The major news for the Ravens this offseason has been the suspension of running back Ray Rice. What will the Ravens do offensively to account for not having him in the backfield?
Hensley: This is the first time since 2008 that the Ravens will start a season without Rice being the featured back. Bernard Pierce will make his second career start for a Ravens' ground attack that looked strong in the preseason. Pierce's running style is the ideal fit for the one-cut scheme of new offensive coordinator Gary Kubiak. He looked the most comfortable in this zone-blocking system. The biggest question is durability. He's carried the ball more than 15 times in only three games. In those games, he's never averaged more than 4 yards per carry. While the Ravens don't expect much of a drop-off in production without Rice, there is concern about Pierce's pass blocking. He doesn't pick up blitzes well, which could become a problem against a Bengals defense that ranked in the top 10 in sacks last year. The Ravens can bring a change of pace with the backups. Rookie Lorenzo Taliaferro is a bruising back between the tackles, and veteran Justin Forsett is a quick, explosive one in space.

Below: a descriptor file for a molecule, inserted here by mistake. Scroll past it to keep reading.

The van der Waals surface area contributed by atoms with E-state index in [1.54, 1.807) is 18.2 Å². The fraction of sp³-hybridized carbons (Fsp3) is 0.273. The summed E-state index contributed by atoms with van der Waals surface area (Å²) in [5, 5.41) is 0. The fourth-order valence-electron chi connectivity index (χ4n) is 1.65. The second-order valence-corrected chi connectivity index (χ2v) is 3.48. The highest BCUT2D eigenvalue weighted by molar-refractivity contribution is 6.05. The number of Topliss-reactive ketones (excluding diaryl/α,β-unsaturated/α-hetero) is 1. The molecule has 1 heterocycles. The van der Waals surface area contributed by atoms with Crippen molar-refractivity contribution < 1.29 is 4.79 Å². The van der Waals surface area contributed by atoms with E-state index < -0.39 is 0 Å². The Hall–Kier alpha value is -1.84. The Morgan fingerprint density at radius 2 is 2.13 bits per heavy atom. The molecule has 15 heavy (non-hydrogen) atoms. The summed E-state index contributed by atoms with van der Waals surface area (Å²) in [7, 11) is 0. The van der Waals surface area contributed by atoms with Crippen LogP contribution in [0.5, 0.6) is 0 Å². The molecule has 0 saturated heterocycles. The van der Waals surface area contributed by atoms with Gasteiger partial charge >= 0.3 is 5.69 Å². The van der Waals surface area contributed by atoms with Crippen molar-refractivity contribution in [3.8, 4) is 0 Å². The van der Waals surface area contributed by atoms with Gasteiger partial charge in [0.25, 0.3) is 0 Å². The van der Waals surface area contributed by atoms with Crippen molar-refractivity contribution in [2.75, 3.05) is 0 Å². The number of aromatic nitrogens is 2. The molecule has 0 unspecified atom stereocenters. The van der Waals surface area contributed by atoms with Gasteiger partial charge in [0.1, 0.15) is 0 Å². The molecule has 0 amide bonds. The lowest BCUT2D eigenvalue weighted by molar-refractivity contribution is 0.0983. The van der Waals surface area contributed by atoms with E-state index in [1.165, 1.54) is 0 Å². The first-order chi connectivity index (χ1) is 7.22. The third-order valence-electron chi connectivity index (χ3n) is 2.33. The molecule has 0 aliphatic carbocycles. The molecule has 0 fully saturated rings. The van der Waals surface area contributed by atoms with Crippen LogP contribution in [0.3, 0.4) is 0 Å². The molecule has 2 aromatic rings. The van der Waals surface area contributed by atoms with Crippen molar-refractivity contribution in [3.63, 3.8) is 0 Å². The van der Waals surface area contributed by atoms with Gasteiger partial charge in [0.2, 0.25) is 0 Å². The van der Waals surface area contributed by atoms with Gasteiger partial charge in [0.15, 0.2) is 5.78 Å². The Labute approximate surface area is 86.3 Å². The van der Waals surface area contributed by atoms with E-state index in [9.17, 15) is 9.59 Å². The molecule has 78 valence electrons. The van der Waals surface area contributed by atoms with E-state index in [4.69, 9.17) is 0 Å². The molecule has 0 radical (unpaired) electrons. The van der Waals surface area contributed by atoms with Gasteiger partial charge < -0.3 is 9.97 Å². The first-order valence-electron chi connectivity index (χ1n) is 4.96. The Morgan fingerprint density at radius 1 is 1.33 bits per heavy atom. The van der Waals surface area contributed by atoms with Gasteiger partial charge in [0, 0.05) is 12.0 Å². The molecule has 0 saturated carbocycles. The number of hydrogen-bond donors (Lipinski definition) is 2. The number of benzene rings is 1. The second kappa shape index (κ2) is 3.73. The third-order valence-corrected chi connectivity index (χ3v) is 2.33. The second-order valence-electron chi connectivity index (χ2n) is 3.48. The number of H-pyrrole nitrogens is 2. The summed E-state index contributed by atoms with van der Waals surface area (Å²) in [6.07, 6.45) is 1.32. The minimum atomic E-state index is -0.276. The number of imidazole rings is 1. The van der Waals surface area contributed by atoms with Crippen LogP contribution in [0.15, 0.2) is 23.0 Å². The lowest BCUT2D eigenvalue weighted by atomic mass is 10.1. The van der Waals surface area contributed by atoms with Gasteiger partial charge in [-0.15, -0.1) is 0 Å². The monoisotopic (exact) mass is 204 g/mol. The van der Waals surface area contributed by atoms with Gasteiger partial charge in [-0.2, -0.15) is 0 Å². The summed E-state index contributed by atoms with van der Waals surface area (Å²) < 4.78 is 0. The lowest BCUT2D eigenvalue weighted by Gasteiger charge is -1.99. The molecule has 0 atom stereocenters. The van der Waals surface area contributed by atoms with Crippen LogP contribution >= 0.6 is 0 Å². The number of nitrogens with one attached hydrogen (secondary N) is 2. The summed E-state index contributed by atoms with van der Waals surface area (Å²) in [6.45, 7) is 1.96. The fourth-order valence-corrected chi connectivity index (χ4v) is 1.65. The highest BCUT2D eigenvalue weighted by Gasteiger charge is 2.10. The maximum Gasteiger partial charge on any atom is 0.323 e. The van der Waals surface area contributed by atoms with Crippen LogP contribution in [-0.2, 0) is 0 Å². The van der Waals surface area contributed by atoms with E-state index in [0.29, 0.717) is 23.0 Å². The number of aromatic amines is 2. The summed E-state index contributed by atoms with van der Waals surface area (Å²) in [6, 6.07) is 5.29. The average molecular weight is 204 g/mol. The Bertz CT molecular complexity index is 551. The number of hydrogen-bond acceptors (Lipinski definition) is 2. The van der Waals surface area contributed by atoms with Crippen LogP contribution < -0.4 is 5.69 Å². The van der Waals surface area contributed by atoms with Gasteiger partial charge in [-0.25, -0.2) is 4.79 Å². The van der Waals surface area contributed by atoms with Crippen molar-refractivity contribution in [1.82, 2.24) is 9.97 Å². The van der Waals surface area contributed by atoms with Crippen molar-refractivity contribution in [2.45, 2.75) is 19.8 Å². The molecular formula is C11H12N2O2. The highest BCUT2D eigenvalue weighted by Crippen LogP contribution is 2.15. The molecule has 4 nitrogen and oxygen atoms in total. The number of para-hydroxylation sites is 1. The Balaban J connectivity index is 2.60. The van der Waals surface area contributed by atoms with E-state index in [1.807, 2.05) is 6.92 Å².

The biggest change for the Bengals is the coordinators. How different will the offense and defense look under Hue Jackson and Paul Guenther?